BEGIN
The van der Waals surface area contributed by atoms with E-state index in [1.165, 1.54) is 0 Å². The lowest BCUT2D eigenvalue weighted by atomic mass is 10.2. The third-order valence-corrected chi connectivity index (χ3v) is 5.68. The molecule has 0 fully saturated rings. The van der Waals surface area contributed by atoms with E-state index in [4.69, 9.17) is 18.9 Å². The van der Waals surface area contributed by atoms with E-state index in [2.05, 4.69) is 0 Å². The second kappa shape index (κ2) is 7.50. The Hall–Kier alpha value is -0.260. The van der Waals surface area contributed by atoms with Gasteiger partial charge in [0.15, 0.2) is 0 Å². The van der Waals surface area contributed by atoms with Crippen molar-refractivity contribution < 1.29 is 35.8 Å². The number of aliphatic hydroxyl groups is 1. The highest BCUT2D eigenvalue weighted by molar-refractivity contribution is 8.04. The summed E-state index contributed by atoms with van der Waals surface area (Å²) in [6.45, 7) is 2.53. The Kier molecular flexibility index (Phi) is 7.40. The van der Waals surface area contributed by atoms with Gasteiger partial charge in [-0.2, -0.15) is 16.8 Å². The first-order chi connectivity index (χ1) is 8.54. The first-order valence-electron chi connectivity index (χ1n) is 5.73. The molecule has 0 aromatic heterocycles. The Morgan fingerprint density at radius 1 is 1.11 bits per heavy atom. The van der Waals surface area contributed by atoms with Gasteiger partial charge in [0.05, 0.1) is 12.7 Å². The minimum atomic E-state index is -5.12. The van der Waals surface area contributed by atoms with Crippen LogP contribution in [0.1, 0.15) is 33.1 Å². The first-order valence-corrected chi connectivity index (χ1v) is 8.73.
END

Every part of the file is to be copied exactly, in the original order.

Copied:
The van der Waals surface area contributed by atoms with E-state index in [1.165, 1.54) is 0 Å². The lowest BCUT2D eigenvalue weighted by atomic mass is 10.2. The third-order valence-corrected chi connectivity index (χ3v) is 5.68. The molecule has 0 fully saturated rings. The van der Waals surface area contributed by atoms with E-state index in [4.69, 9.17) is 18.9 Å². The van der Waals surface area contributed by atoms with E-state index in [2.05, 4.69) is 0 Å². The second kappa shape index (κ2) is 7.50. The Hall–Kier alpha value is -0.260. The van der Waals surface area contributed by atoms with Gasteiger partial charge in [0.15, 0.2) is 0 Å². The van der Waals surface area contributed by atoms with Crippen molar-refractivity contribution < 1.29 is 35.8 Å². The number of aliphatic hydroxyl groups is 1. The highest BCUT2D eigenvalue weighted by molar-refractivity contribution is 8.04. The summed E-state index contributed by atoms with van der Waals surface area (Å²) in [6.45, 7) is 2.53. The Kier molecular flexibility index (Phi) is 7.40. The van der Waals surface area contributed by atoms with Gasteiger partial charge in [-0.2, -0.15) is 16.8 Å². The first-order chi connectivity index (χ1) is 8.54. The first-order valence-electron chi connectivity index (χ1n) is 5.73. The molecule has 0 aromatic heterocycles. The Morgan fingerprint density at radius 1 is 1.11 bits per heavy atom. The van der Waals surface area contributed by atoms with Gasteiger partial charge in [0.05, 0.1) is 12.7 Å². The minimum atomic E-state index is -5.12. The van der Waals surface area contributed by atoms with Crippen LogP contribution in [0.1, 0.15) is 33.1 Å². The first-order valence-corrected chi connectivity index (χ1v) is 8.73.